The Event Horizon Telescope is a global network of 11 telescopes located around the world. Two years ago, Event Horizon Telescope employees already showed what a black hole looks like. They have now supplemented the picture with polarized light to make the photo clearer and show the direction of the magnetic field, according to NewScientist.
The black hole, located at the center of the supergiant elliptical galaxy Messier 87, is 53.5 million light years distant from Earth. The researchers found that the strength of its magnetic field is 50 times the strength of the Earth's magnetic field, when measured at the poles of the planet, where it is most powerful. Charged particles of hot gas revolve around the black hole, amplifying the magnetic field.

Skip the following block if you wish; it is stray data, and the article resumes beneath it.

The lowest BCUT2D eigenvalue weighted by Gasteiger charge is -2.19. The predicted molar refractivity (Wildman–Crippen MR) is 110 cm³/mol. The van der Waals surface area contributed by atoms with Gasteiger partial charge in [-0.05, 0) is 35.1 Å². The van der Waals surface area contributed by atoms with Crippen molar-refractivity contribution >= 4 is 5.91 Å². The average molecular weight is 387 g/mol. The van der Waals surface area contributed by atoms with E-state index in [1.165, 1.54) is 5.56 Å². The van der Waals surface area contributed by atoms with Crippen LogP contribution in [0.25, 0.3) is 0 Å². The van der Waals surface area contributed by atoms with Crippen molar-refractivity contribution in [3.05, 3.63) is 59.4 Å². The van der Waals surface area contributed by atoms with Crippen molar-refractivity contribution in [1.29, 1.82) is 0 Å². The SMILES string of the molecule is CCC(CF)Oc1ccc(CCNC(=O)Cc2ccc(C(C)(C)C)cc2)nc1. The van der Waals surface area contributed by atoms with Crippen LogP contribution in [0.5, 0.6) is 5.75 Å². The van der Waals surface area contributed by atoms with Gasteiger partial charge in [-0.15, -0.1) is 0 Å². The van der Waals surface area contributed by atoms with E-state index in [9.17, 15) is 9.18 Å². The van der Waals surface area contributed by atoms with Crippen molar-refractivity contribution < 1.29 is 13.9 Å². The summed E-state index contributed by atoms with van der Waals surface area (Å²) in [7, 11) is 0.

Astrophysicists have long speculated that some black holes, including this one, spew powerful streams of matter, but how exactly they do this has long been a mystery. According to recent studies, streams are triggered and formed by magnetic fields. "Something the size of our solar system can fire a jet that pierces entire galaxies," the authors explain. In the image, these streams of matter and energy streaming from the black hole and the surrounding galaxy appear as a searchlight.